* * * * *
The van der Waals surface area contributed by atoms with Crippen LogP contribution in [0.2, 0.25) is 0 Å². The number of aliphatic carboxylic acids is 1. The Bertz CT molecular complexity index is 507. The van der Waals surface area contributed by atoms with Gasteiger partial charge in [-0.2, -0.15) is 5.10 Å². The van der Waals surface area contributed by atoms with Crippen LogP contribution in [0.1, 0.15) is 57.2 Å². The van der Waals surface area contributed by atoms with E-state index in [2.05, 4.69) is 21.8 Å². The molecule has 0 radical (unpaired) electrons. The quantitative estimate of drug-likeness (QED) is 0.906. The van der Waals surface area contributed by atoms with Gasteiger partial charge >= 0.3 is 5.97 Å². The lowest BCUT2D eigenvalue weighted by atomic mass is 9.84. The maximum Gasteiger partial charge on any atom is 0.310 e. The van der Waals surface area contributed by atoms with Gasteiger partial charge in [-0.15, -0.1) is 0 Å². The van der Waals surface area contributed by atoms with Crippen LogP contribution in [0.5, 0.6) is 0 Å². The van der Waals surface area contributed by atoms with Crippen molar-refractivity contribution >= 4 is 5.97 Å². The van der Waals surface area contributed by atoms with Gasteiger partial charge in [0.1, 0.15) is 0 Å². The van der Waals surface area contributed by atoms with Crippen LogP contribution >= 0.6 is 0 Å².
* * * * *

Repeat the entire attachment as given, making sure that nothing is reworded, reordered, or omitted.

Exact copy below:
The van der Waals surface area contributed by atoms with Crippen LogP contribution in [0.2, 0.25) is 0 Å². The number of aliphatic carboxylic acids is 1. The Bertz CT molecular complexity index is 507. The van der Waals surface area contributed by atoms with Gasteiger partial charge in [-0.2, -0.15) is 5.10 Å². The van der Waals surface area contributed by atoms with Crippen LogP contribution in [0.1, 0.15) is 57.2 Å². The van der Waals surface area contributed by atoms with E-state index in [2.05, 4.69) is 21.8 Å². The molecule has 0 radical (unpaired) electrons. The quantitative estimate of drug-likeness (QED) is 0.906. The van der Waals surface area contributed by atoms with Gasteiger partial charge >= 0.3 is 5.97 Å². The lowest BCUT2D eigenvalue weighted by atomic mass is 9.84. The maximum Gasteiger partial charge on any atom is 0.310 e. The van der Waals surface area contributed by atoms with Gasteiger partial charge in [-0.15, -0.1) is 0 Å². The van der Waals surface area contributed by atoms with Crippen LogP contribution in [0.5, 0.6) is 0 Å². The van der Waals surface area contributed by atoms with Crippen molar-refractivity contribution >= 4 is 5.97 Å². The van der Waals surface area contributed by atoms with Gasteiger partial charge in [0.1, 0.15) is 0 Å². The van der Waals surface area contributed by atoms with Crippen LogP contribution >= 0.6 is 0 Å².